Krazy & Ignatz 1931-1932: "A Kat Alilt with Song" is a hot-baked brickbat of a volume, adance with nearly two full years of the Sunday Krazy Kat (Herriman did not use color until 1935), snug between multiple pages of Herriman extras, including two premiere appearances of Krazy from 1909, never before reprinted; a sports page panorama of graphic fun with the French boxing champion Georges Carpentier; two extremely frank daily strip revelations about Krazy's dubious gender, with komments by Bill Blackbeard; plus an introduction by Blackbeard detailing the miraculous recovery of many of the Sunday pages in this volume from apparent newspaper oblivion, a new Debaffler page, and a stunning layout front and back and throughout by the inimitable Chris Ware!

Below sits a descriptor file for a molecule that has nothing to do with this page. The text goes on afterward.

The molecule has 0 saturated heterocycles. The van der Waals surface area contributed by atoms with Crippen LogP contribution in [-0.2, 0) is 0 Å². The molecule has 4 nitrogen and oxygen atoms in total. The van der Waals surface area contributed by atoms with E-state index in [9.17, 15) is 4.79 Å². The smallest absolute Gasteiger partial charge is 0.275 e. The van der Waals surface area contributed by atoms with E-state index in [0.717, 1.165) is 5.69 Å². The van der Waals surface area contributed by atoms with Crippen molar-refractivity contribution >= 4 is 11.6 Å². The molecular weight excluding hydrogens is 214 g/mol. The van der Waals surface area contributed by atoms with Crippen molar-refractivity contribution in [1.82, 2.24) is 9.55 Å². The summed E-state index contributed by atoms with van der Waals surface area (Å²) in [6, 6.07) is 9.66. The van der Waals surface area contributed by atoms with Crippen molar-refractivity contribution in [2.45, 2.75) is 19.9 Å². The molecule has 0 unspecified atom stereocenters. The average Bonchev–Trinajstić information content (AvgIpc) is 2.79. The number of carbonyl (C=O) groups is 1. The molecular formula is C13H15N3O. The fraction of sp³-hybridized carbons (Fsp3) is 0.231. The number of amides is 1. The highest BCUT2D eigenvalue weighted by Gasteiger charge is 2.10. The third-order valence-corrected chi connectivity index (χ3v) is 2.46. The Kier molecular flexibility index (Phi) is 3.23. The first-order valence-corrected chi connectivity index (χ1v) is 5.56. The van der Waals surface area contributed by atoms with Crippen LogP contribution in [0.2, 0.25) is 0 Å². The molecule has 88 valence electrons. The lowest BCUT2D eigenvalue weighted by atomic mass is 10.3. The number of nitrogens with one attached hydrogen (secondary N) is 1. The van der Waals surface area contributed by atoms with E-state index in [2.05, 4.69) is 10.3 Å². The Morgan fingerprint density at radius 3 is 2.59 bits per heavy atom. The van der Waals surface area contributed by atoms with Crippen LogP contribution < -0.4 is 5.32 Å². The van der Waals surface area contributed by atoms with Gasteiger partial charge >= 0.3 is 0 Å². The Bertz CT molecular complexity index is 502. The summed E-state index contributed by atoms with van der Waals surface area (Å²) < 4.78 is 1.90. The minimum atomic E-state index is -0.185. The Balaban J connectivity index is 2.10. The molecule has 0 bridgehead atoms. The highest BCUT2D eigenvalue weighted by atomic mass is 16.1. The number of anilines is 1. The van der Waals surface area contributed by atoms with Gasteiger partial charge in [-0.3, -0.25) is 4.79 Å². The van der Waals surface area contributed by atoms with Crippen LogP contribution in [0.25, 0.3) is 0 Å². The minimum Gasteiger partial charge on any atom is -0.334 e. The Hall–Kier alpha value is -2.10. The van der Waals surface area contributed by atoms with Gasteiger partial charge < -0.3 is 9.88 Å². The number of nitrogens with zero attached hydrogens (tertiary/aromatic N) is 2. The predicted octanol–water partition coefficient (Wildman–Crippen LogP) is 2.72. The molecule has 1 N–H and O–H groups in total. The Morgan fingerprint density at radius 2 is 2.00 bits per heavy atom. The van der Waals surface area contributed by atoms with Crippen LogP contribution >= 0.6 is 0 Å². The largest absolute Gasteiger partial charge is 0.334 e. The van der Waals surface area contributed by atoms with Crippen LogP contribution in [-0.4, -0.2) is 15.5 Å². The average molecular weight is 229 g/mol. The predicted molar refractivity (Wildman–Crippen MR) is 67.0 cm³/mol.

"The Krazy & Ignatz books have been a godsend to comics fans... Each book is bizarre, sweetly amusing, and blissfully continuity-free." – "The Best Comics of the '00s: The Archives," The A.V. Club
"One could argue the claim, confidently, persuasively, and with an all-but-inexhaustible store of ever-fresh evidence, that George Herriman was one of the very great artists, in any medium, of the 20th century." – Michael Chabon
"In truth, nothing less needs to be propped up on the ivory stilts of 'fine art' than Krazy Kat. On a daily basis, in a medium designed to provide simple diversion, Herriman went about his business unpretentiously, seemingly effortlessly, leaving an American masterpiece in his wake." – San Francisco Chronicle Book Review
"Simultaneously simple and profound." – Booklist